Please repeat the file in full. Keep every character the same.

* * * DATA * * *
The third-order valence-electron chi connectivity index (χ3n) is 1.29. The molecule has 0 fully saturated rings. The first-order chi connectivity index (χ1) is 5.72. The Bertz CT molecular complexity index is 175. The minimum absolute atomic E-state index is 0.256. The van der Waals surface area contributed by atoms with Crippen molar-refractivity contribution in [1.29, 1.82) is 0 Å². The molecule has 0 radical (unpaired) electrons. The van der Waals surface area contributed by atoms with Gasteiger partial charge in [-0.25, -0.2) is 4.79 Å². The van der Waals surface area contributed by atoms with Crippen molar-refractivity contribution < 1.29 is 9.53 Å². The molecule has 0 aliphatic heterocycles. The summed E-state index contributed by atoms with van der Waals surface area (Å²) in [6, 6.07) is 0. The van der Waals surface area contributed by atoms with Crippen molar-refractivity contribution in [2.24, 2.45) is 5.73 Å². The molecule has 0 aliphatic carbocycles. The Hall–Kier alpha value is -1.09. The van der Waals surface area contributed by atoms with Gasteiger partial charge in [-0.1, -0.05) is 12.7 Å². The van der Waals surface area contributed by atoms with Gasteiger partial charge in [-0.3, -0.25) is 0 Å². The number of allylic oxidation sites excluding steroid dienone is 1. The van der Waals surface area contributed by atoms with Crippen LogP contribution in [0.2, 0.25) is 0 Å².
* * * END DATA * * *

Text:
The third-order valence-electron chi connectivity index (χ3n) is 1.29. The molecule has 0 fully saturated rings. The first-order chi connectivity index (χ1) is 5.72. The Bertz CT molecular complexity index is 175. The minimum absolute atomic E-state index is 0.256. The van der Waals surface area contributed by atoms with Crippen molar-refractivity contribution in [1.29, 1.82) is 0 Å². The molecule has 0 radical (unpaired) electrons. The van der Waals surface area contributed by atoms with Gasteiger partial charge in [-0.25, -0.2) is 4.79 Å². The van der Waals surface area contributed by atoms with Crippen molar-refractivity contribution < 1.29 is 9.53 Å². The molecule has 0 aliphatic heterocycles. The summed E-state index contributed by atoms with van der Waals surface area (Å²) in [6, 6.07) is 0. The van der Waals surface area contributed by atoms with Crippen molar-refractivity contribution in [2.24, 2.45) is 5.73 Å². The molecule has 0 aliphatic carbocycles. The Hall–Kier alpha value is -1.09. The van der Waals surface area contributed by atoms with Gasteiger partial charge in [-0.1, -0.05) is 12.7 Å². The van der Waals surface area contributed by atoms with Gasteiger partial charge in [-0.3, -0.25) is 0 Å². The number of allylic oxidation sites excluding steroid dienone is 1. The van der Waals surface area contributed by atoms with Crippen LogP contribution in [0.2, 0.25) is 0 Å².